Intercell erases fiscal-year profit target on weak vaccine sales

VIENNA — Austrian biotech company Intercell scrapped its full-year profit target after third-quarter revenue for its Ixiaro vaccine against Japanese encephalitis fell short of expectations.

Shares in the group declined by 2 percent to 26.30 euros on high volumes, but brokers including Deutsche Bank, BofA Merrill Lynch and Jefferies said the vaccine's peak sales forecast was still intact and Intercell's product pipeline was promising, according to the report by Reuters.

"We believe [Ixiaro] uptake may also be impacted by reduced travel and ability/willingness to pay for travelers' vaccines due to the recessionary environment," BofA Merrill Lynch analyst Brigitte de Lima said in a note to clients.

"While these factors may slow Ixiaro's uptake in early years, we do not expect them to affect the vaccine's market potential in the longer term," she added. The group said third-quarter revenue declined 38 percent on the quarter to 9.2 million euros ($13.7 million) as it sold only 2.7 million euros worth of the vaccine, Intercell’s first on the market, leading to a quarterly net loss of 14.7 million euros.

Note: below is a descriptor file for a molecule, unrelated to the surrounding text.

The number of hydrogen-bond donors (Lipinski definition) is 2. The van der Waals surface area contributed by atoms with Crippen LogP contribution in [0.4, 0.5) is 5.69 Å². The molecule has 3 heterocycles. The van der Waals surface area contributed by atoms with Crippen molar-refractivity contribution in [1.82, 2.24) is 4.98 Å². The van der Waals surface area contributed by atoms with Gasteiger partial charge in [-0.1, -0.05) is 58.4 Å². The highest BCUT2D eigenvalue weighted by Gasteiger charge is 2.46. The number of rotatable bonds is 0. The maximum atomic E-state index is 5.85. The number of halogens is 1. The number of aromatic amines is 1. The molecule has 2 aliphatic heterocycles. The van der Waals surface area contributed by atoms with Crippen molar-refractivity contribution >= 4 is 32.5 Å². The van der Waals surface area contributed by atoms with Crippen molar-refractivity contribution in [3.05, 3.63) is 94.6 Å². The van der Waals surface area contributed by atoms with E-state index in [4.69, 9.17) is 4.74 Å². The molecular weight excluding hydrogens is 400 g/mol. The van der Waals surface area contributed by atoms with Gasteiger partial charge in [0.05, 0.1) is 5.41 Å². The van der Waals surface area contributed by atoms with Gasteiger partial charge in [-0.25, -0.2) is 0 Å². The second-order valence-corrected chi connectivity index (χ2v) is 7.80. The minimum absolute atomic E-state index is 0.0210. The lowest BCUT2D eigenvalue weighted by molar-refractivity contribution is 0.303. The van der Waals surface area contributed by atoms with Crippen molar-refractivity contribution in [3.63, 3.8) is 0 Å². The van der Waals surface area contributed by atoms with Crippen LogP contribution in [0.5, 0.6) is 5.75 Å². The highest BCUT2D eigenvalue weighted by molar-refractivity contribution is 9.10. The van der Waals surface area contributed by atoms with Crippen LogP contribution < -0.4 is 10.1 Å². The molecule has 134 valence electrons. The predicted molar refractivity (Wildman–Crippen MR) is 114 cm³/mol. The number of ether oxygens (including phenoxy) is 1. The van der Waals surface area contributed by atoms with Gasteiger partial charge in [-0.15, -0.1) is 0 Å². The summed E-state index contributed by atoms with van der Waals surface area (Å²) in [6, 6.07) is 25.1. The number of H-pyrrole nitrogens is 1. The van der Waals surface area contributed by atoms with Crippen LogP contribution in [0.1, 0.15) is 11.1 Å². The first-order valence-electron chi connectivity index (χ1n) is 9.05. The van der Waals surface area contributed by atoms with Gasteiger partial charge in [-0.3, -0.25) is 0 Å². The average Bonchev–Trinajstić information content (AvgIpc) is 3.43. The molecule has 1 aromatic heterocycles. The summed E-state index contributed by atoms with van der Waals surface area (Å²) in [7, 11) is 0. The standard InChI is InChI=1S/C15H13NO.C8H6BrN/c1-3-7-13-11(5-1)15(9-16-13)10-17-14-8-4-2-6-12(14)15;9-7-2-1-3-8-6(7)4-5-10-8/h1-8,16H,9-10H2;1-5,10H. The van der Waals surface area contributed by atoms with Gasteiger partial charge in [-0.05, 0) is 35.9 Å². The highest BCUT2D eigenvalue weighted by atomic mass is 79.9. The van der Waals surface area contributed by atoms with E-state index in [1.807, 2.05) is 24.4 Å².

Intercell, which said in August it expected to turn in a full-year profit, scrapped that guidance because of the weak third-quarter sales and said it now expected a full-year loss.

Intercell, the only major independent vaccine maker left in Europe aside from Dutch Crucell, this year started to sell Ixiaro, distributed with Swiss pharma giant Novartis, its first product on the market.

The deal was expected to raise approximately 30 million euros in annual revenue for Intercell this year, an estimate now unlikely to be reached. Analysts expect peak sales of $250 million to $350 million.

Its next hopes include a vaccine patch against Traveler's Diarrhea that is in the last stage of clinical testing and for which Intercell hopes to strike a licensing deal with a major pharma group.

Intercell is also developing vaccines against hospital-acquired infections caused by bacteria including S. aureus and P. aeruginosa that are in earlier states of development.